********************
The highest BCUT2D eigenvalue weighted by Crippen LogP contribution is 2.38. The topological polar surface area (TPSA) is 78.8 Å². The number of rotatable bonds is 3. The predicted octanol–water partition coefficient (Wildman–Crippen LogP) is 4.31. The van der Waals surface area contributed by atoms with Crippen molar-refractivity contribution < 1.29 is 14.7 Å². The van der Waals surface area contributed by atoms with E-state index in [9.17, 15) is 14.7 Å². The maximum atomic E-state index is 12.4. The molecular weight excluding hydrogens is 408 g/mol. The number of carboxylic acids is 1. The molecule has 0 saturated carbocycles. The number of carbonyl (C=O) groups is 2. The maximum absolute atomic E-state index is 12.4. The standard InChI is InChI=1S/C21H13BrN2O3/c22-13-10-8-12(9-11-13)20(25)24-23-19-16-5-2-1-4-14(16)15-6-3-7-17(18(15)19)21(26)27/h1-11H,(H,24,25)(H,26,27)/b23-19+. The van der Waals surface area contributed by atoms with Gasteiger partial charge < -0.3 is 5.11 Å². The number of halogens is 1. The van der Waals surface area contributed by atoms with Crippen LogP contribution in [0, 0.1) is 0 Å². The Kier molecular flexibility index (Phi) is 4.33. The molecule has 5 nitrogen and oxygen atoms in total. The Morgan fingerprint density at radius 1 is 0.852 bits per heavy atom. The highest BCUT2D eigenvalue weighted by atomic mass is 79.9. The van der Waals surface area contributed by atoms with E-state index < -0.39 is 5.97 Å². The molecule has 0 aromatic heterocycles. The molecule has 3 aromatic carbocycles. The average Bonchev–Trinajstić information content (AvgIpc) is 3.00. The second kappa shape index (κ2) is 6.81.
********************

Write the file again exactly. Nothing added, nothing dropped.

The highest BCUT2D eigenvalue weighted by Crippen LogP contribution is 2.38. The topological polar surface area (TPSA) is 78.8 Å². The number of rotatable bonds is 3. The predicted octanol–water partition coefficient (Wildman–Crippen LogP) is 4.31. The van der Waals surface area contributed by atoms with Crippen molar-refractivity contribution < 1.29 is 14.7 Å². The van der Waals surface area contributed by atoms with E-state index in [9.17, 15) is 14.7 Å². The maximum atomic E-state index is 12.4. The molecular weight excluding hydrogens is 408 g/mol. The number of carboxylic acids is 1. The molecule has 0 saturated carbocycles. The number of carbonyl (C=O) groups is 2. The maximum absolute atomic E-state index is 12.4. The standard InChI is InChI=1S/C21H13BrN2O3/c22-13-10-8-12(9-11-13)20(25)24-23-19-16-5-2-1-4-14(16)15-6-3-7-17(18(15)19)21(26)27/h1-11H,(H,24,25)(H,26,27)/b23-19+. The van der Waals surface area contributed by atoms with Gasteiger partial charge < -0.3 is 5.11 Å². The number of halogens is 1. The van der Waals surface area contributed by atoms with Crippen LogP contribution in [0, 0.1) is 0 Å². The Kier molecular flexibility index (Phi) is 4.33. The molecule has 5 nitrogen and oxygen atoms in total. The Morgan fingerprint density at radius 1 is 0.852 bits per heavy atom. The highest BCUT2D eigenvalue weighted by atomic mass is 79.9. The van der Waals surface area contributed by atoms with E-state index < -0.39 is 5.97 Å². The molecule has 0 aromatic heterocycles. The molecule has 3 aromatic carbocycles. The average Bonchev–Trinajstić information content (AvgIpc) is 3.00. The second kappa shape index (κ2) is 6.81.